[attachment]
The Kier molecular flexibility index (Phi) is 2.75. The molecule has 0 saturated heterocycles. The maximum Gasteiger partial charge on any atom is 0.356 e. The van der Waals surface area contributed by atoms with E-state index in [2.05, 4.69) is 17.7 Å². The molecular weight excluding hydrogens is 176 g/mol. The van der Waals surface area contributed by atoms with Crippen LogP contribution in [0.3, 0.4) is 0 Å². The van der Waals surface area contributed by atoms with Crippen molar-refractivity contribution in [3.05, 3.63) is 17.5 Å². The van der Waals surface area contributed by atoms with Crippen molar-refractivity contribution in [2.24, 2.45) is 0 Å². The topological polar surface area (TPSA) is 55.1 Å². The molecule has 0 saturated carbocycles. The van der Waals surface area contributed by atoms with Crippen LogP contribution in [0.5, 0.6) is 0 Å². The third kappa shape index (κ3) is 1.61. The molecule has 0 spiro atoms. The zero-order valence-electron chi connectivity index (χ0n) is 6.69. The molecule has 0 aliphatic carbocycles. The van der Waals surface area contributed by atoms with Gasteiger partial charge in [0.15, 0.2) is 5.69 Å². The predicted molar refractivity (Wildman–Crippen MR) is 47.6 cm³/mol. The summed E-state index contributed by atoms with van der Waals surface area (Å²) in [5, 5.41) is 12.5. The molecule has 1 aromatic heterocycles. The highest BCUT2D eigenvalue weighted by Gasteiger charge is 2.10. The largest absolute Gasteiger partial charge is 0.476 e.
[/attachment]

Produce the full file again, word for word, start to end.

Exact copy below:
The Kier molecular flexibility index (Phi) is 2.75. The molecule has 0 saturated heterocycles. The maximum Gasteiger partial charge on any atom is 0.356 e. The van der Waals surface area contributed by atoms with E-state index in [2.05, 4.69) is 17.7 Å². The molecular weight excluding hydrogens is 176 g/mol. The van der Waals surface area contributed by atoms with Crippen LogP contribution in [0.3, 0.4) is 0 Å². The van der Waals surface area contributed by atoms with Crippen molar-refractivity contribution in [3.05, 3.63) is 17.5 Å². The van der Waals surface area contributed by atoms with Crippen molar-refractivity contribution in [2.24, 2.45) is 0 Å². The topological polar surface area (TPSA) is 55.1 Å². The molecule has 0 saturated carbocycles. The van der Waals surface area contributed by atoms with Crippen LogP contribution in [0.5, 0.6) is 0 Å². The third kappa shape index (κ3) is 1.61. The molecule has 0 spiro atoms. The zero-order valence-electron chi connectivity index (χ0n) is 6.69. The molecule has 0 aliphatic carbocycles. The van der Waals surface area contributed by atoms with Gasteiger partial charge in [0.15, 0.2) is 5.69 Å². The predicted molar refractivity (Wildman–Crippen MR) is 47.6 cm³/mol. The summed E-state index contributed by atoms with van der Waals surface area (Å²) in [5, 5.41) is 12.5. The molecule has 1 aromatic heterocycles. The highest BCUT2D eigenvalue weighted by Gasteiger charge is 2.10. The largest absolute Gasteiger partial charge is 0.476 e.